4 Comments to “Results of In-Depth Testing of Visual Foxpro vs. Advantage Database Server”

  1. Andy Bach

    Nov 20th, 2009

    Hmm, about the packet size – seems that’d be a different layer than db/app, so maybe ODBC vs whatever VFP uses and, probably, tunafishable, er, tunable somewhere. I know those small packets can kill the network if they get too numerous too quickly. Maybe another plus to Advantage if there is a way to change that.

  2. Eric Selje

    Nov 20th, 2009

    Good point! VFP does have settings you can tweak when you set up your ODBC connection, and I thought increasing the packet size would lead to an increase in overall speed; I set SQLSETPROP(0,”PacketSize”) to everything from the default (4096) to the max (2^16), and it seemed like the larger packet size settings actually slowed it down slightly, though the avg packet size didn’t change much if at all which made me wonder if the setting did anything at all. I even tried setting the packetsize to 2k, with no perceived difference. I poked around on the server size to see if, eg, the TCP Receive Window could be changed but couldn’t find the setting. I recall in the old Netware Client all of those settings were configurable, but now it’s not easy to change. Registry perhaps?

    Thanks for the feedback!

  3. JD Mullin

    Nov 25th, 2009

    (via email, reposted here)
    Hi Eric,

    To really see the power of Advantage your test needs to do some write operations (and writes that change key values), preferably at the same time it is doing reads. This will show Advantage’s read-through locking algorithm, which FoxPro can not match as it doesn’t distinguish between a client that is reading and a client that is writing data. In a multi-user situation this has a big impact on performance. Using multiple physical machines is also a much better “real world” indicator, as it accentuates
    the benefit of less network traffic. If you used 5 individual PCs and ran a multiuser read/write test and compared ADS to FoxPro I think you would be quite impressed.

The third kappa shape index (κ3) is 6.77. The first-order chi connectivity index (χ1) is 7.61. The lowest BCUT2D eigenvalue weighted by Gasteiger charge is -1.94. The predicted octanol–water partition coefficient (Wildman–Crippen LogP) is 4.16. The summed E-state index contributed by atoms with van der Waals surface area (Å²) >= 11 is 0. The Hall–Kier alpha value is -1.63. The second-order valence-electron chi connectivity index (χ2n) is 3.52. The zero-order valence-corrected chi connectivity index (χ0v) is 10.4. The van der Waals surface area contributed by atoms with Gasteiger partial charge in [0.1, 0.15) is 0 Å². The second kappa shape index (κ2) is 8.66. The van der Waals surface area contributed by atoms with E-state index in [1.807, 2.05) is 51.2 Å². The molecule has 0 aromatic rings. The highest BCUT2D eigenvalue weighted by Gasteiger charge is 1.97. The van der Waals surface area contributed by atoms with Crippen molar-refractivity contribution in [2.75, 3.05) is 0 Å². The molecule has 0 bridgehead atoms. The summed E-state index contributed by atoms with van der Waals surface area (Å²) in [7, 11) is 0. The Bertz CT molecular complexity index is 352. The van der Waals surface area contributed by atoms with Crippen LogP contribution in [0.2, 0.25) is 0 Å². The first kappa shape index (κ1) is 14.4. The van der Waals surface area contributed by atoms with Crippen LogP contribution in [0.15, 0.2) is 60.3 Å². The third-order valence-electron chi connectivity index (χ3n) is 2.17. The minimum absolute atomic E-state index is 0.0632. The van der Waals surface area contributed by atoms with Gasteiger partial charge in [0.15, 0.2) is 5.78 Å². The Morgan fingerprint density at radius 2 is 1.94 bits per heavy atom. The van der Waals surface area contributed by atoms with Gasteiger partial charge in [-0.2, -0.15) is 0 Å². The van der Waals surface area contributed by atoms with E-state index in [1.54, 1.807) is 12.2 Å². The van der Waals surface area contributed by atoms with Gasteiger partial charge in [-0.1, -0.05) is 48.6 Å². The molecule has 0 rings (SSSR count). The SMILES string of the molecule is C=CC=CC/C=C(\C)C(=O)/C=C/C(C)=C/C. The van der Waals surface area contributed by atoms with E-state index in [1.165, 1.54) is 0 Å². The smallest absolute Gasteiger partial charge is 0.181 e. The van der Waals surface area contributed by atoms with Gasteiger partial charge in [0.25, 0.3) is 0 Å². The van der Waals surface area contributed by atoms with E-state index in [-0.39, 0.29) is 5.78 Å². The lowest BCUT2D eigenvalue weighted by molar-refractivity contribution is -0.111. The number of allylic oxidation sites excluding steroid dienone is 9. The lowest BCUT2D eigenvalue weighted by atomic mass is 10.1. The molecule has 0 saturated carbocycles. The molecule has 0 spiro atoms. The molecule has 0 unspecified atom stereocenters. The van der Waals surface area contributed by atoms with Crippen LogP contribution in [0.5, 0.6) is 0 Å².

We didn’t mention the packet size and data throughput in our last reply, but I wanted to mention that in your post you failed to account for how much “true” record data the client should have been receiving in each case.

    Advantage uses an optimized streaming protocol built on UDP, and as such we have MUCH lower overhead in each burst we send. No TCP headers, netbios headers, etc. Just a thin layer around the actual record data the client requested. Just because Advantage sent smaller packets doesn’t mean it didn’t efficiently deliver the requested record data. One other nice thing about Advantage is that we can also use TCP. If there where routing or throughput issues clients can switch to using TCP for a more “standard” transport layer.

    Thanks again for the blog post and for requesting our feedback,

    J.D. Mullin
    Advantage R&D Manager

    P.S. One more note on the indexes. Just seeing the indexes in the table browser in ARC doesn’t always mean that the queries you use will utilize them. A better approach is to run the query in the query utility using the “show plan” button. This will display a graphical query execution plan, which will include a little red warning dot around any operation that could use an index, but was unable to find one. Hover your cursor over each item in the query plan to see details about that operation.

    J.D.

  4. […] of VFP data into MySql in order to test the speed, similar to what I did a few posts back with Advantage Database Server. Since MySql can’t just use VFP tables the way Advantage can, I created a script to manually […]


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